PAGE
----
Divorce Is Pushing Hong Kong's House Prices Even Higher

Hong Kongers' matrimonial woes matter for property prices
  • Hong Kong residents increasingly seek new partners in China
  • Divorce surge adds pressure to lower end of housing market

Residential buildings stand in the Choi Hung, front, and the Tseung Kwan O district, back, of Hong Kong, China, on Tuesday, Aug. 25, 2015. Prices of existing homes have risen 9 percent this year in Hong Kong, according to Centaline Property Agency Ltd.

Photographer: Justin Chin/Bloomberg

The usual suspects for Hong Kong’s sky-high property prices are low interest rates, a housing shortage and demand from mainland China. But there’s another unforeseen factor: divorce.

Demand for separations and remarriages have accelerated sharply over the past two decades as the former British colony has deepened its integration with the mainland. That’s according to Richard Wong, an academic at the University of Hong Kong and a veteran analyst of the local housing sector.

The numbers tell the story: Between 1976 and 1995, cumulative total marriages reached 803,072, with 84,788 divorces and 65,794 remarriages, according to Wong. In the subsequent years, through 2015, marriages rose to 878,552 while divorces shot up to 323,298 and remarriages came in at 256,066.


Looser travel restrictions between Hong Kong and the mainland after Britain handed the colony back in 1997 have played a role in encouraging Hong Kong residents to find new partners across the border. The divorce phenomenon is distinct from the mainland, where couples have sometimes separated simply to get around curbs on housing purchases.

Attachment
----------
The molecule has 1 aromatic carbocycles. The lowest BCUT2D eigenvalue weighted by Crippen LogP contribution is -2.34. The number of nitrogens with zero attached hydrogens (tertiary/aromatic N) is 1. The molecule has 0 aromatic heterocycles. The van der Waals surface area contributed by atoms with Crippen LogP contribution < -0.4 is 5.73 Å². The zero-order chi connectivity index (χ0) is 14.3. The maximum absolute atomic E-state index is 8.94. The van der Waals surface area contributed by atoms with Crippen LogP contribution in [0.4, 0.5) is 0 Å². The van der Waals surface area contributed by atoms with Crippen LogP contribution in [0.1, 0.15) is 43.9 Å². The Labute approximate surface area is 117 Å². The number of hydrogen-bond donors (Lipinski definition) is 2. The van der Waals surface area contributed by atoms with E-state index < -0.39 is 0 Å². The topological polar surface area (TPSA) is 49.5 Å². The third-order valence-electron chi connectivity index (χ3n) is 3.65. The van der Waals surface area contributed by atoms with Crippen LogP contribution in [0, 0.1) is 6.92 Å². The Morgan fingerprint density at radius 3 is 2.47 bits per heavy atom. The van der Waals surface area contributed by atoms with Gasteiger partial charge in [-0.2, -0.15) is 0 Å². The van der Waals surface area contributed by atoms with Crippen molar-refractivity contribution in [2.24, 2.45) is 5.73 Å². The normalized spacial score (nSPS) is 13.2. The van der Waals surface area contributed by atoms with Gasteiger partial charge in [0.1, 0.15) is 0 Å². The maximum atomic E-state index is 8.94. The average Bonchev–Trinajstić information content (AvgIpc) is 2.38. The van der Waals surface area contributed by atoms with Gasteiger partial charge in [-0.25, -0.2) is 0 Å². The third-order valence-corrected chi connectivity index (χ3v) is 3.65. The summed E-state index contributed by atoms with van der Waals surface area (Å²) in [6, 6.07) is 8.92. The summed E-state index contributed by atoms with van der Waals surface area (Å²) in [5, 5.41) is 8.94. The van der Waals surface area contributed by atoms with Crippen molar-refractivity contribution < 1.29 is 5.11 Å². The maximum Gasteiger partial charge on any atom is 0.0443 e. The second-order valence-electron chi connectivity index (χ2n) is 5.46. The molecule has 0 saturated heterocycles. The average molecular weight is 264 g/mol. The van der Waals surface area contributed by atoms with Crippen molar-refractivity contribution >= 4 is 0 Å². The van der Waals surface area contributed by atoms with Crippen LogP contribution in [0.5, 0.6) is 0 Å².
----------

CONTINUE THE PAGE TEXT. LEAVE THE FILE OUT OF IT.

Hong Kong’s housing planners didn’t anticipate the wave of break-ups, according to Wong. The cumulative gross number of new domestic housing units built between 1976 and 1995 reached 1,267,335. In the 19 years afterwards that number dropped to 857,378.

The divorce phenomenon is feeding into a market frenzy that the Hong Kong government has found increasingly tricky to manage. As mortgage lending booms and prices reach records, a mix of rising interest rates, frothy property valuations and the potential for a market collapse are frequently flagged as one of the biggest risks to the economy.

In cases of marriage break ups, both members of a former couple can end up on waiting lists for public housing, with private homes proving unattainable. Households need 18 years of median income to buy a home, more than anywhere else in the world, data from Demographia shows. That compares with just over 12 years in Sydney, eight-and-a-half years in London and under six years for the wider New York metropolitan area.

In some cases, both people may end up finding new partners from the other side of the border. While the trend is dominated by Hong Kong men, women are also looking further afield, he said. "Increasingly women are also searching for spouses across the border."

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